-After some good Korean BBQ for dinner, singing karaoke from sundown to sunrise and going out for breakfast afterward in the middle of the week because class started at 4 p.m.
-The nostalgia of taxi cabs and city lights.
Alexane: My teaching experience at my Convent Secondary school has taught me a lot about being patient to uniqueness. I’ve met so many teachers and students who have really held my hand through it all. My traveling around Ireland was also my favorite part! I learned all about its history, culture, language and traditions by seeing and listening. Spontaneous fun such as going to football (soccer) matches, the live music pub night and activities happening in town were always so memorable to me. The personal experiences sucked me in.
6. What were some issues, if any, that arose unexpectedly and what did you do to resolve it?
JoAnn: I can’t think of any real “issues” but I did have a stalker. I resolved this issue by skipping my Korean class for a couple weekends, (I’m not one to skip class but this guy would wait for me outside) being mindful when walking back to my villa, not taking any unknown calls from my cell phone and having one of my guy friends tell the stalker that he had bought my phone from me because I had moved back to the States and was never coming back.
Alexane: The toughest part as an independent traveler is the unfamiliarity of EVERYTHING that surrounds you. My school system was completely different from the States, the strong Irish accent, the exchange rates threw me off, lack of food in grocery stores, the conservation of water, electricity and trash is overwhelming, and since I live a rural part of Ireland, lack of places to go and see. Those were some things that I was NOT used to when I first got here, and that I’m still not used to. You just have to make it work by playing along. Not everything will be the same anywhere you go; it’s a challenge for yourself to be able to latch onto the same lifestyle as our locals.
7. Being away from family and friends can get lonely. What did you do for fun, and who did you hang out with?
JoAnn: For fun, I’d grab dinner with co-teachers after work, have brunch with my church friends after Sunday Mass, hang out with my classmates from Korean class and go out with Lambdas that I met or already knew from the States. Oh — I definitely did lots of shopping, too!
Alexane: Luckily, my staff provided me with the warmest welcome into their community and linked me up with some of their sons/daughters who were my age. Having connections is the key! You have to be open to meet people and to develop a relationship with them because they’re the ones who will introduce you to their circle of friends. Most weekends, other traveling teachers like myself take small one day trips to see a part of Ireland via bus. We go to the pub a lot of the nights, that’s where everyone (young and old) go to have some Irish fun! We also go to a lot of Irish traditional music nights where the locals sing, dance and tell stories.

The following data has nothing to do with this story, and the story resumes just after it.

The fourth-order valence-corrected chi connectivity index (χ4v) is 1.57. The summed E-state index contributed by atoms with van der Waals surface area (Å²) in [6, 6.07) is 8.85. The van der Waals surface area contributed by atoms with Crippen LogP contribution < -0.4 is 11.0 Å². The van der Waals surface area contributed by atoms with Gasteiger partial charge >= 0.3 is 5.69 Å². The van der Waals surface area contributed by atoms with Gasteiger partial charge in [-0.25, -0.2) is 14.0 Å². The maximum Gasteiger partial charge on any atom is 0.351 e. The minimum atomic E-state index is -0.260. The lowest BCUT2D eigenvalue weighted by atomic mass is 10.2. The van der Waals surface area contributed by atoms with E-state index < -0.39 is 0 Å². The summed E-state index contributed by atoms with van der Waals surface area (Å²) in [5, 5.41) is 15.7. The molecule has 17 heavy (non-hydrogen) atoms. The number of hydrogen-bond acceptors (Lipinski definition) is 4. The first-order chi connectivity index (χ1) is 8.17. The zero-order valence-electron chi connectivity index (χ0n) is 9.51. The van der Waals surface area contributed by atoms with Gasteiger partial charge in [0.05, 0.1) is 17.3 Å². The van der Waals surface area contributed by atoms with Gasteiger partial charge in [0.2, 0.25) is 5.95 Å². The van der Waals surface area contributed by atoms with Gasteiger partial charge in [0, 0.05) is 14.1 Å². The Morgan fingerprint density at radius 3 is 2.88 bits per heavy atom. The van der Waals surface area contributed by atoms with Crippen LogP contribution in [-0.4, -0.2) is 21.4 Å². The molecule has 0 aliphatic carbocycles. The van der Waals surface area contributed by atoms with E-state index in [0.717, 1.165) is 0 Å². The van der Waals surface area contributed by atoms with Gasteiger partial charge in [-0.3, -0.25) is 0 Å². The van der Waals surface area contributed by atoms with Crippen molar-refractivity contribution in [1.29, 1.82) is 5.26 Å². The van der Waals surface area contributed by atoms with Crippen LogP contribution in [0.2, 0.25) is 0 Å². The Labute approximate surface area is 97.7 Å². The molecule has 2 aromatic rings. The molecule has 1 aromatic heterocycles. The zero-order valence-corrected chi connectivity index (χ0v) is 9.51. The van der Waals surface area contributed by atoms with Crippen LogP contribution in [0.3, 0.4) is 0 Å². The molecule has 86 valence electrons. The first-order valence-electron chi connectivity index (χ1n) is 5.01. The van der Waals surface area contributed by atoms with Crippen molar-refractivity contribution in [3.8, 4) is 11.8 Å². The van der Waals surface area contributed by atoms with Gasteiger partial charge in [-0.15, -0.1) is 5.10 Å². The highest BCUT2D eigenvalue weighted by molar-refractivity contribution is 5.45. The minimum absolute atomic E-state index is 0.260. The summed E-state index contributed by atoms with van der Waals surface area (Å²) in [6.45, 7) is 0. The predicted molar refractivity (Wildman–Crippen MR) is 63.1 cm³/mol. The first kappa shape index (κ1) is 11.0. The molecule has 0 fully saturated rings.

8. What advice would you give someone who is interested in teaching abroad?
JoAnn: Talk to people you know who have taught abroad. Keep an open mind!
Alexane: The huge part of finding happiness wherever you go, especially when teaching abroad, is to make trusting friends and co-workers. Trust your intuition when it comes to strangers wanting to befriend you. Be yourself and be persistent when you have the opportunity to meet a potential friend because they’ll help you immerse in their native country. Go on cheap (but reliable) guided tours and see your country as much as you can! You shouldn’t just live in it, but experience it as well. There are always great deals and discounts so do a lot of researching. Learn on your own (but never be afraid to ask for help) the skills to adapt 100%, it will foster resilience and happiness. Be a lifelong learner. Go out, explore and have fun!
9. Any last comments?
JoAnn: I was very fortunate with my experience teaching abroad and met lots of great people. Unfortunately, I’ve heard of not so great experiences. If you are interested in teaching in Korea, my advice is to stay in Seoul. www.TeachinKorea.com takes you directly to the school that I worked for.
Alexane: You only live once. Travel and see how the world was created, revolutionized and currently transforming with humanity! Life is constantly changing. It’s a wonder out there and no matter what you see, where you go and who you meet along the way, you’ll find yourself.
Alexane “Mirage” Do celebrates Irish tradition and kisses the infamous Blarney Stone for the Gift of Eloquence.
If you would like more information, go to your school’s career development or study abroad centers. They’re a good start and have brochures for you to take home. Also check out the following websites: